2Specialized Tissues In Plants A. Seed Plant Structure1. Roots2. Stems3. LeavesB. Plant Tissue SystemsC. Dermal TissueD. Vascular Tissue1. Xylem2. PhloemE. Ground TissueF. Plant Growth and Meristematic Tissue
3Seed Plant StructureThe cells of seed plants are organized into tissues and organs.The three main plant organs are roots, stems, and leaves.Roots absorb water and dissolve nutrients and anchor plants in the ground.Stems support the plant body and transport materials throughout the plant.Leaves are the main organs of photosynthesis. They also function in gas exchange.
4Root, Stem, and Leaf Tissues Dermal tissueVascular tissueGround tissue
5Plant Tissue SystemsWithin the roots, stems, and leaves are specialized tissue systems. The three main tissue systems:Dermal tissue is like the skin of a plant. It protects the plant and prevents water loss.Vascular tissue consists of xylem (move water throughout the plant) and phloem (moves sugars and other materials throughout the plant).Ground tissue is made up of all of the cells that lie between dermal and vascular tissues. (made up of 3 kinds of cells)Parenchyma cells: function in photosynthesis and storageCollenchyma cells: help support larger plantsSclerenchyma cells: make ground tissue tough and strong
6Plant Tissue Systems Cont. A fourth kind of tissue, meristematic tissue, is responsible for plant growth.Meristematic tissue is the only plant tissue that produces new cells by mitosis.The tips of stems and roots are made of meristematic tissue.
8Roots The two main types of roots are taproots and fibrous roots. Taproots: the primary root grows long and thick, while the secondary roots stay small.Fibrous roots: secondary roots that grow and branch outRoots have two main functionsTo anchor a plant in the groundTo absorb water and dissolved nutrients form the soil
9Taproots and Fibrous Roots Taproots (Carrots) Fibrous Roots (Grasses)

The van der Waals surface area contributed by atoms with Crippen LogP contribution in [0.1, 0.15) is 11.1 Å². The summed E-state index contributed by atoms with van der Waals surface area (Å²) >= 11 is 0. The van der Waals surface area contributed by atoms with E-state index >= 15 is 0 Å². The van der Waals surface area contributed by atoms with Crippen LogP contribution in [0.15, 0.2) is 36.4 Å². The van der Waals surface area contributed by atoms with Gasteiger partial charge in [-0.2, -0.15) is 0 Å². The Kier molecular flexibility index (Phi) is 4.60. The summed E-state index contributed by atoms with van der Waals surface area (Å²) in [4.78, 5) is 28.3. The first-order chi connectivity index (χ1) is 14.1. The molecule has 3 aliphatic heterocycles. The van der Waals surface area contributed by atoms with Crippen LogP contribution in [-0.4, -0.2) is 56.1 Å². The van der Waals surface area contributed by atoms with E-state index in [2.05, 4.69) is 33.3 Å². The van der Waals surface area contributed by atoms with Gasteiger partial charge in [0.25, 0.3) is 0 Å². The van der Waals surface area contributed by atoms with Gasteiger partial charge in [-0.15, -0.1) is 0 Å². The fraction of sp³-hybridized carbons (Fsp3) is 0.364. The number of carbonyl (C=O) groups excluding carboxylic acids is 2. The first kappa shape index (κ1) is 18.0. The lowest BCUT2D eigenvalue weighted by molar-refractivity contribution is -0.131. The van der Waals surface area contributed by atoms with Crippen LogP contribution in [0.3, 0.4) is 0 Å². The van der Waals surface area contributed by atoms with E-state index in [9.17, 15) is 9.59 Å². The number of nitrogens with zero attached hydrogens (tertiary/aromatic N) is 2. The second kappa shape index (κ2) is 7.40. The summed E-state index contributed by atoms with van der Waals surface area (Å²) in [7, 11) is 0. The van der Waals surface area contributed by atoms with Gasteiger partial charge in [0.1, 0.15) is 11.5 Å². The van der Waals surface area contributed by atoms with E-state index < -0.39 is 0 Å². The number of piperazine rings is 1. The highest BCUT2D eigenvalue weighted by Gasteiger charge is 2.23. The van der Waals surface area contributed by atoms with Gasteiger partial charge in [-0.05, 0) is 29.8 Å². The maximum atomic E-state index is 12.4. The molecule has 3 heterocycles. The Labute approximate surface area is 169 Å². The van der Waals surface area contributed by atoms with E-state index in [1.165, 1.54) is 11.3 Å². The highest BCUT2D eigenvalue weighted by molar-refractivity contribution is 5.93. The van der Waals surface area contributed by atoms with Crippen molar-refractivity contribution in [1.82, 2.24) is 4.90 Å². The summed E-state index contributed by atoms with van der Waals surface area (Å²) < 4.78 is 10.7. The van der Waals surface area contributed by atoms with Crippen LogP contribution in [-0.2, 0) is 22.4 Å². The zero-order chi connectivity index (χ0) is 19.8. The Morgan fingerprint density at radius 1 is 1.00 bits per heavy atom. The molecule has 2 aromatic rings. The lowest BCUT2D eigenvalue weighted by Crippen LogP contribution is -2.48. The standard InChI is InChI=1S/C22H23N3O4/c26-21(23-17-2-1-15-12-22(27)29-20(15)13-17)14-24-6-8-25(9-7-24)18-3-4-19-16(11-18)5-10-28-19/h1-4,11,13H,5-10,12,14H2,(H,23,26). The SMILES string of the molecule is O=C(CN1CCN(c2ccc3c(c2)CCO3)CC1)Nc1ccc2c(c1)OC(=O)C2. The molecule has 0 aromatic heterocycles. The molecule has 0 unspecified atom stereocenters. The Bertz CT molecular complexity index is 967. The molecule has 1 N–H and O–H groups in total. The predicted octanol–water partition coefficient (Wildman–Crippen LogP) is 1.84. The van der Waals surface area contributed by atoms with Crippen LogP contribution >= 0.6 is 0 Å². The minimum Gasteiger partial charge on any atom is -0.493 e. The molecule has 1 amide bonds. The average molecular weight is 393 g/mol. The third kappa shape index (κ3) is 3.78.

10Cross Section of Plant Root (magnification: 40x) The Structure of a RootEpidermisRoot hairsPhloemXylemApical meristemRoot capZone of maturationZone of elongationEndodermisGround tissue (cortex)Vascular CylinderGround tissue (cortex)EpidermisEndodermisVascular cylinderCross Section of Plant Root (magnification: 40x)
11Stems Stems have three important functions To produce leaves, branches, and flowersTo hold leaves up to the sunlightTo carry water and nutrients between the roots and leaves
12Plant stems grow in two ways Comparing Primary and Secondary Growth of StemsCharacteristicsWhere It OccursEffect on PlantHow It Is ProducedPrimary GrowthSecondary GrowthAt ends of plantsIncreases plant lengthBy cell division in the apical meristemIn stemIncreases stem widthBy cell division in meristems other than the apical meristem
13LeavesThe structure of a leaf is optimized for absorbing light and carrying out photosynthesis.To collect sunlight, most leaves have thin, flattened sections called blades.Plants can lose water out of their leaves as they exchange gases with the air (transpiration).To prevent major water loss plants allow air in and out of their waterproof covering only through small openings called stomata.Plants keep their stomata open just enough to allow photosynthesis to take place but not so much that they lose an excessive amount of water.
14Transpiration A B Evaporation of water molecules out of leaves. Pull of water molecules upward from the roots.
16The Internal Structure of a Leaf CuticleVeinsEpidermisPalisade mesophyllXylemVeinPhloemSpongy mesophyllEpidermisStomaGuard cells
17Transport in Plants Forces of Attraction Molecules of a similar substance are attracted to one another by a force called cohesion.Molecules of different substances are attracted to one another by a force called adhesion.
18Transport In Plants Phloem Xylem Sugar molecules Source cell Movement of waterMovement of sugarSink cell